India vs England, 3rd Test: After the fight, the rapid fall in Headingley
The scoreboard does tell a story. Not anecdotal, and there is no scope for riders that may give a player the benefit of doubt despite unflattering returns. There is nothing flexible about the numbers that brought about a swift end to the third Test at Headingley on Saturday. James Anderson returning 8-5-6-3 as India were dismissed for 78 after choosing to bat, with scores of 19, 0, 1, 7, 18, 2, 4, 0, 8, 0 and 3, extras (16) being the third highest contributor to this embarrassment.
In the second innings, Rohit Sharma dropped anchor for a vigilant 59, Cheteshwar Pujara too kept the hosts at bay with a significantly aggressive 91 and Virat Kohli finally scored his first fifty of the series (55). But it all came to a naught on Saturday morning. India lost eight wickets for 63 to capitulate by an innings and 76 runs. England levelled the series 1-1 with two more Tests to go at The Oval and Old Trafford.
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And now some damning facts. The last time Kohli, Pujara and Ajinkya Rahane scored a century was in Nov 2019, January 2019 and December 2020 respectively. Rishabh Pant aggregates 87 from three Tests in this series, his lowest since debut across every rubber with at least three games. Since January 1, 2019, India’s top five average 33.85 per batsman in the first innings of every away Test. In the same time, England averaged 36.73, Pakistan 36.71, Australia 44.2 and New Zealand 50.2.
Kohli summed up the defeat as a result of “scoreboard pressure”. Be sure terms like ‘intent’ and ‘application’ will be thrown around in the coming days. But for a team that appraises players on current form, India can look back at the Headingley Test and might feel Pujara and Kohli have redeemed themselves. Rahane too is off the hook when you include his gritty second-innings 61 at Lord’s. Openers KL Rahul and Rohit have been exceptional. So, how do they improve their batting with only four days to go for the next Test?
Unless you are Virender Sehwag or Adam Gilchrist, Test match batting is akin to walking the tightrope; checks and balances one need to be mindful of while keeping an eye out for the ‘scoring’ balls. Deduct the minutes spent leaving the ball in the first session, seeing out a particularly threatening spell or downing the shutters just before lunch or tea and a batsman is left with very little time to make an innings work. What risks a drab and monotonous look is a batsman having to repeat that process the next day, irrespective of whether he is unbeaten on a fifty, hundred or double hundred.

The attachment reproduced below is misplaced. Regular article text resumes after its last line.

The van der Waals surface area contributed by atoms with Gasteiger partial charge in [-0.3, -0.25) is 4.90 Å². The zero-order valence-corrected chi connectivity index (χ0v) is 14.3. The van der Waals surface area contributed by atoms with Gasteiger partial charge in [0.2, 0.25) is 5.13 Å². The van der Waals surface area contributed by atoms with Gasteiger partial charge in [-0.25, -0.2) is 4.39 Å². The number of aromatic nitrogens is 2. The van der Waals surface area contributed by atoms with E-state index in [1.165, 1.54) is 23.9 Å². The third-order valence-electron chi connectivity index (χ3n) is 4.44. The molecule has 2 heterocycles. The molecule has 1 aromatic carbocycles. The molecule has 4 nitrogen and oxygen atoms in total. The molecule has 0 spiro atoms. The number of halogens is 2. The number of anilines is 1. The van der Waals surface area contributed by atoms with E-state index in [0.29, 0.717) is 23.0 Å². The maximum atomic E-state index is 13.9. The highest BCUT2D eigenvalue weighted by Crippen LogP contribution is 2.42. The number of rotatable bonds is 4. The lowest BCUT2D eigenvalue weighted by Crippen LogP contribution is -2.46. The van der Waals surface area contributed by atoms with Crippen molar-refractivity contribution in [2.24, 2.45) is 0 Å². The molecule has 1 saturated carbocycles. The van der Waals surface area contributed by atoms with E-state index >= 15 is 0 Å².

Headingley demanded that tenacity on Saturday but few in world cricket can do that right now. India too don’t seem to have that character. Rohit hasn’t found the final gear despite putting in the hard yards. Pujara comes close but it takes him some time to come out of his shell. Rahane has been mysteriously dropping out and popping up on the radar since Boxing Day 2020 while Kohli is slipping up possibly due to a technical glitch.
More games are decided now and runs are scored at a quicker rate than ever but some basics haven’t changed in over a century of Test cricket. More balls faced still facilitates high scoring but only Joe Root has ticked that box consistently for the three Tests to be the leading scorer in the series with 507 runs. The England captain has faced 826 balls, Rahul 590 balls, Rohit 583, Pujara 456, Kohli 277 and Rahane 253. But no one is facing a crisis like Kohli, who could probably see this as 2014 all over again; all five of his dismissals this series are caught—either by the wicketkeeper or in the slips.
Playing well down the pitch to negate the swing had proved productive in 2018, but Kohli is probably becoming too inflexible by not making the best use of the crease and forcing the bowlers to change their lengths. Anderson and Ollie Robinson are not express so there is plenty of opportunity to rock back and punch or square cut them like Root did during his hundred at Headingley. Kohli’s obsession with playing the drive may be preventing him from lending more variety to his shot-making. As proud as they come, Kohli may still try to force the issue but India need a quick solution.
This is where India typically go on their back foot and choose an extra batsman, but Kohli will have none of that. “I have never believed in that balance,” Kohli said in the post-match press conference. “You can either try to save a defeat or try to win the game. We have drawn games in the past with a similar number of batters in the team. So, if your top six or seven don’t do the job, that extra batter is no guarantee of bailing you out every time.”
But India will have to find ways to muster more runs from their top-five since Pant is bent on not hanging back and constructing an innings patiently. Possibly the flattest pitch awaits India at The Oval so this is a good time for a relook, especially at the requirements that merit selection.
Ravichandran Ashwin not making the cut three Tests in a row—this has to be some sort of a record—because Ravindra Jadeja is perceivably a better batsman is a weak argument. Is there a need for four pace bowlers? Possibly no. Not since July 2016 (North Sound, Antigua) has Ishant Sharma gone wicketless when he has bowled at least 10 overs in a Test away from home. So, it may be wise to give him time to regroup and call back Ashwin. That call has the potential to solve two problems with one player.